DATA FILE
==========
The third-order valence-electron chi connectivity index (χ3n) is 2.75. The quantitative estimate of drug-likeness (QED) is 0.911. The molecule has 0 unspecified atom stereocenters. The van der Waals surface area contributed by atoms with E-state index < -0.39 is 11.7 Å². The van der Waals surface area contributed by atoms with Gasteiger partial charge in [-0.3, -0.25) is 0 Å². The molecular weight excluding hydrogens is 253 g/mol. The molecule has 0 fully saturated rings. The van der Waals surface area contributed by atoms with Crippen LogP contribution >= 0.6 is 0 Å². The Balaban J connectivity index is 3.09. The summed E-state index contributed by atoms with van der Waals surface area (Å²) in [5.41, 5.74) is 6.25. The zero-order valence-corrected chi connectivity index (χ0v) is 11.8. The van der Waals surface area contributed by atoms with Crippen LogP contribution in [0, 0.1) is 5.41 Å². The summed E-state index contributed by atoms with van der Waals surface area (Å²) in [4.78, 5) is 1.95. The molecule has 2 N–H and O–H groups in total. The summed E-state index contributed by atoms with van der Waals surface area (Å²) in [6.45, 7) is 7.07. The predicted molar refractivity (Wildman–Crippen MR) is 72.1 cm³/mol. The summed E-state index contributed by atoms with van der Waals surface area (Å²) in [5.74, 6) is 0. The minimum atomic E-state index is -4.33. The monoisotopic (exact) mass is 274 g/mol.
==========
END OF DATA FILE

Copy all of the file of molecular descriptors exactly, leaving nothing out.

The third-order valence-electron chi connectivity index (χ3n) is 2.75. The quantitative estimate of drug-likeness (QED) is 0.911. The molecule has 0 unspecified atom stereocenters. The van der Waals surface area contributed by atoms with E-state index < -0.39 is 11.7 Å². The van der Waals surface area contributed by atoms with Gasteiger partial charge in [-0.3, -0.25) is 0 Å². The molecular weight excluding hydrogens is 253 g/mol. The molecule has 0 fully saturated rings. The van der Waals surface area contributed by atoms with Crippen LogP contribution >= 0.6 is 0 Å². The Balaban J connectivity index is 3.09. The summed E-state index contributed by atoms with van der Waals surface area (Å²) in [5.41, 5.74) is 6.25. The zero-order valence-corrected chi connectivity index (χ0v) is 11.8. The van der Waals surface area contributed by atoms with Crippen LogP contribution in [0, 0.1) is 5.41 Å². The summed E-state index contributed by atoms with van der Waals surface area (Å²) in [4.78, 5) is 1.95. The molecule has 2 N–H and O–H groups in total. The summed E-state index contributed by atoms with van der Waals surface area (Å²) in [6.45, 7) is 7.07. The predicted molar refractivity (Wildman–Crippen MR) is 72.1 cm³/mol. The summed E-state index contributed by atoms with van der Waals surface area (Å²) in [5.74, 6) is 0. The minimum atomic E-state index is -4.33. The monoisotopic (exact) mass is 274 g/mol.